Tuesday looks mostly cloudy with west winds at 15-25 mph & highs 42-46. A few isolated to spotty rain/snow/graupal showers are possible in the afternoon-evening.
After some clearing (temperatures drop to 28-31), we should cloud up again Tuesday night with a period of snow showers possible early Wednesday morning (temperatures 31-33).
Some very localized, brief, grassy & elevated surface accumulation is possible.
Some scattered rain/snow/graupal & snow showers are possible through Wednesday afternoon with mostly cloudy skies & highs 41-47. Winds look west to west-northwest at 10-20 mph.
Skies should clear Wednesday night-early Thursday morning with diminishing breezes & lows 26-30.
We should cloud up with time Thursday with west-northwest winds 10-15 mph. Highs of 44-47 are likely.
At this point, the most vigorous disturbance/clipper is Thursday late night-early Friday morning.
Potential is there for more widespread minor snowfall accumulations. 1" or less is possible on grassy & elevated surfaces.
1-3" is possible northern Missouri through central Illinois. We will monitor closely.
A few spotty rain/snow showers are then possible Friday afternoon with mostly cloudy skies, northwest winds 15-25 mph & highs 40-45.
Friday night looks clear & cold with heavy frost & lows 24-28. If the south wind kicks in sooner, it will not get as cold.
Models vary in output regarding snow early Friday morning. Again, I am going with 1" or less on grassy & elevated surfaces with narrow 1-3" band west & southwest of our area right now.
European model for Thursday night-Friday morning:
U.S. NAM model:
Canadian GDPS model:
United Kingdom UKMET model:
U.S. GFS model:
German ICON model:
U.S. CFS V2:
Big changes occur next weekend with 50s to 60s Saturday & 60s Sunday-Monday.
Some showers are possible late Sunday.
Severe weather risk Sunday-Monday should be confined to the Deep South from Texas to South Carolina with SLIGHT RISK parameters showing up.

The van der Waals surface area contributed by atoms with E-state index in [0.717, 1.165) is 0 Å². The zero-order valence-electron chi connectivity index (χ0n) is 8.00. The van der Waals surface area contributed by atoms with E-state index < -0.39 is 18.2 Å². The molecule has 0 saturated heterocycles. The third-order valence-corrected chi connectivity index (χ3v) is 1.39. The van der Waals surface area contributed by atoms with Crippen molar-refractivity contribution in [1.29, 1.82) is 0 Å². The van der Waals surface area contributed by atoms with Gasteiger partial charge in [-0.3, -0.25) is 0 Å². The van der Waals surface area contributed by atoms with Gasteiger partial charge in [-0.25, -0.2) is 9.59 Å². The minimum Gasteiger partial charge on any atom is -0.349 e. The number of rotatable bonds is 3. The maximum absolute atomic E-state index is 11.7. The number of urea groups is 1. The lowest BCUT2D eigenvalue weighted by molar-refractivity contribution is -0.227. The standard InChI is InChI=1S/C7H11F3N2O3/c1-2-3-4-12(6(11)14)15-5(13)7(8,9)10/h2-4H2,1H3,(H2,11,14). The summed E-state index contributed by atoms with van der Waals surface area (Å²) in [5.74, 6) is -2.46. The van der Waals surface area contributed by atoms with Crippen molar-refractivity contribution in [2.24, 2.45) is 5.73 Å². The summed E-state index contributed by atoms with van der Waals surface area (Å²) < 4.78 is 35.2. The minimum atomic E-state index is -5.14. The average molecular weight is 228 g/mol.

Our next potential of any severe risk seems to be around April 23 as substantial outbreak from Kansas, Missouri & Arkansas to Texas occurred with SLIGHT to ENHANCED parameters. We may get some of the leftovers with MARGINAL to SLIGHT RISK in parts of the viewing area.
Bigger outbreak should occur around April 25 from Iowa to Texas. MODERATE RISK parameters show up in Oklahoma & Texas with center of highest risk around Oklahoma City.
Parameters are SLIGHT RISK in our area around April 26 with highs in the 70s to 80 here.
There is rapid migration of severe weather threat northward after April 28 as heat builds.
North Dakota & northwestern Wisconsin to Texas may see severe weather episodes April 28-May 3 with heart of highest risk from Kansas City to Oklahoma City to west of Dallas.
Our parameters show up as MARGINAL RISK around April 28-28 & SLIGHT RISK around May 3 with 80s.
After a cool spell with more stable, polar air quashing severe risk in the Plains & Midwest (we may see some lows in the 30s), risk returns by May 9-10 with heart of highest risk (up to MODERATE) Wichita, Kansas to San Antonio with some SLIGHT sneaking in here by May 12.
By May 16, severe weather risk shows up from eastern Colorado through Kansas, Nebraska, South Dakota to possibly eastern Montana with ENHANCED parameters seen in analog data. Dryline looks active, as well, from western Oklahoma to western Texas.